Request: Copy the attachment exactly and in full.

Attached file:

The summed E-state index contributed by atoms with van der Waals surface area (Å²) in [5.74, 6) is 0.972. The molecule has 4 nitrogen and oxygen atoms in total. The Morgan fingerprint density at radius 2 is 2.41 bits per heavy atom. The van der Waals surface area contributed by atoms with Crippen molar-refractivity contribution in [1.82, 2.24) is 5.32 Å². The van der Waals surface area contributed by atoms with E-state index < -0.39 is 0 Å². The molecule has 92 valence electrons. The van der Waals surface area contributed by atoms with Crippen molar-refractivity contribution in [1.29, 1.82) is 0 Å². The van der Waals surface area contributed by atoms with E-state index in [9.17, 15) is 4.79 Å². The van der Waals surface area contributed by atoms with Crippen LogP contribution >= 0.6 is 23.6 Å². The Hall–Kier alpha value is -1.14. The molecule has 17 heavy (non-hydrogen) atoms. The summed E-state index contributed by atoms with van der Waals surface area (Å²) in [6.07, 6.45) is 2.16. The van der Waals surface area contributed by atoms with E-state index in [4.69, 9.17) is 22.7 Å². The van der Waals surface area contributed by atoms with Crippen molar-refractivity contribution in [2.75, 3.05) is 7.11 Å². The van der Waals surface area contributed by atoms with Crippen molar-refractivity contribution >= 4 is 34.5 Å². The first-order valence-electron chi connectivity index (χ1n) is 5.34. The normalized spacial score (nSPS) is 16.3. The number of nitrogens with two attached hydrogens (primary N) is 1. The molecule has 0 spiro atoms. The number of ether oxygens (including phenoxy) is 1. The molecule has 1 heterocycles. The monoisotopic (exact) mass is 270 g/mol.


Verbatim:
The summed E-state index contributed by atoms with van der Waals surface area (Å²) in [5.74, 6) is 0.972. The molecule has 4 nitrogen and oxygen atoms in total. The Morgan fingerprint density at radius 2 is 2.41 bits per heavy atom. The van der Waals surface area contributed by atoms with Crippen molar-refractivity contribution in [1.82, 2.24) is 5.32 Å². The van der Waals surface area contributed by atoms with E-state index < -0.39 is 0 Å². The molecule has 92 valence electrons. The van der Waals surface area contributed by atoms with Crippen molar-refractivity contribution in [1.29, 1.82) is 0 Å². The van der Waals surface area contributed by atoms with E-state index in [9.17, 15) is 4.79 Å². The van der Waals surface area contributed by atoms with Crippen LogP contribution >= 0.6 is 23.6 Å². The Hall–Kier alpha value is -1.14. The molecule has 17 heavy (non-hydrogen) atoms. The summed E-state index contributed by atoms with van der Waals surface area (Å²) in [6.07, 6.45) is 2.16. The van der Waals surface area contributed by atoms with E-state index in [4.69, 9.17) is 22.7 Å². The van der Waals surface area contributed by atoms with Crippen molar-refractivity contribution in [2.75, 3.05) is 7.11 Å². The van der Waals surface area contributed by atoms with Crippen molar-refractivity contribution >= 4 is 34.5 Å². The first-order valence-electron chi connectivity index (χ1n) is 5.34. The normalized spacial score (nSPS) is 16.3. The number of nitrogens with two attached hydrogens (primary N) is 1. The molecule has 0 spiro atoms. The number of ether oxygens (including phenoxy) is 1. The molecule has 1 heterocycles. The monoisotopic (exact) mass is 270 g/mol.